Swap lines are “an important liquidity backstop to ease strains in global funding markets”, the Fed said.
The Federal Reserve established a fresh line of U.S. dollar swaps with five other major central banks in an effort to ensure smooth funding conditions in the wake of mounting concerns for the health of the global financial system.
The Fed said it would increase the frequency of so-called swap lines, which provide access to U.S. dollar funding, with the the European Central Bank, the Bank of Japan, the Bank of England, the Bank of Canada and the Swiss National Bank.
“The network of swap lines among these central banks is a set of available standing facilities and serves as an important liquidity backstop to ease strains in global funding markets, thereby helping to mitigate the effects of such strains on the supply of credit to households and businesses,” the Fed said in a statement published on its website.
The move follows the late-Sunday rescue of Credit Suisse (CSGKF) , which was sold at the behest of authorities in Switzerland to its cross-town rival, UBS Group (UBS) – Get Free Report, for around $3 billion following days of speculation over the health and capital position of one of the world’s twenty most important banks.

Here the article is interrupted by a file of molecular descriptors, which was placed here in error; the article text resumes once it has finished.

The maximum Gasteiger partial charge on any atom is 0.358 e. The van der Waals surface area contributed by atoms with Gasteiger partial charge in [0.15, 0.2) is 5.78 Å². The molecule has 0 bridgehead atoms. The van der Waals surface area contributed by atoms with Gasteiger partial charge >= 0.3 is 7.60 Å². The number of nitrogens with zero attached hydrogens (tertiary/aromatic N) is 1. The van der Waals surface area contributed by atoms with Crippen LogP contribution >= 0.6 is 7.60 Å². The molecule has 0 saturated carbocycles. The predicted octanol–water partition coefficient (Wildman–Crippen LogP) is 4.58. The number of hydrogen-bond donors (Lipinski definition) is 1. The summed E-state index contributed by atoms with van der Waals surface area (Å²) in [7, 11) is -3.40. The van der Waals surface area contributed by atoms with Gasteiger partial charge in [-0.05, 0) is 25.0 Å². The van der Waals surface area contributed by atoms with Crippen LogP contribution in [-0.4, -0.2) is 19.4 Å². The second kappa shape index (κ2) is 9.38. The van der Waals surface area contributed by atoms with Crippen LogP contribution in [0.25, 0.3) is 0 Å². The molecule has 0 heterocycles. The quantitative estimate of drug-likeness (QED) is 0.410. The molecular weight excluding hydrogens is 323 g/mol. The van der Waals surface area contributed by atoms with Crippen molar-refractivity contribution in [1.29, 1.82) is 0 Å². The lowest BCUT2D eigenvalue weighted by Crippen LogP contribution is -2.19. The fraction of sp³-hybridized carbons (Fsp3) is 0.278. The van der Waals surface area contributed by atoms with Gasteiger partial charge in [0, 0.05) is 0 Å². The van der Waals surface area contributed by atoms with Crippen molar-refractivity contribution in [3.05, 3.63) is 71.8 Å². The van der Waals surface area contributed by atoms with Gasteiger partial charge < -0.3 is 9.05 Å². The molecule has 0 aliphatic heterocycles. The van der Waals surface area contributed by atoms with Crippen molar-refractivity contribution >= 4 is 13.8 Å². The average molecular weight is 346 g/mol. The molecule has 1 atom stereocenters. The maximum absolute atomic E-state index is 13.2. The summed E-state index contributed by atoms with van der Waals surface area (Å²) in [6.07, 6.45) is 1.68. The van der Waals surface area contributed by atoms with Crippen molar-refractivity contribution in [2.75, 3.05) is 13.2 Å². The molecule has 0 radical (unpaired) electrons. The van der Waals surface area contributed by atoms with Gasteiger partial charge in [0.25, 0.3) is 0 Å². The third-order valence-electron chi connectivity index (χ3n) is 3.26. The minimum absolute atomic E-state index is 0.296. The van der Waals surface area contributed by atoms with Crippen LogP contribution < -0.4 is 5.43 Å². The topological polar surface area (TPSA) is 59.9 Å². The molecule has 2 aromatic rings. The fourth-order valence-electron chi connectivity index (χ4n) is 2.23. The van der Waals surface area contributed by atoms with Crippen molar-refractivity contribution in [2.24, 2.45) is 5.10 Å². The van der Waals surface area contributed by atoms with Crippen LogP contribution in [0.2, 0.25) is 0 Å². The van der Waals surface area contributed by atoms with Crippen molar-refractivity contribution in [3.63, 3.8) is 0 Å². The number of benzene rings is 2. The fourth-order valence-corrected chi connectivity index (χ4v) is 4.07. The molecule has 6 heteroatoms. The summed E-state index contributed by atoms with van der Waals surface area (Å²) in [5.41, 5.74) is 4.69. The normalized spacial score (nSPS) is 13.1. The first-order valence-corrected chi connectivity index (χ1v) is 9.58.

UBS Acquires Credit Suisse for More Than $3 Billion
UBS will pay around $3 billion for Credit Suisse in an all share-deal that values the bank at 0.76 Swiss francs per share, 60% discount to its Friday closing value. UBS will also get a $9 billion swiss franc backstop on unrealized losses at Credit Suisse.
The Swiss National Bank said the deal, which includes 100 billion Swiss francs ($104 billion) in liquidity assistance for both firms, will “secure financial stability and protect the Swiss economy in this exceptional situation.” Karin Keller-Sutter, Switzerland’s Finance Minister, added that a Credit Suisse bankruptcy would have cased “irreparable consequences” for global financial markets.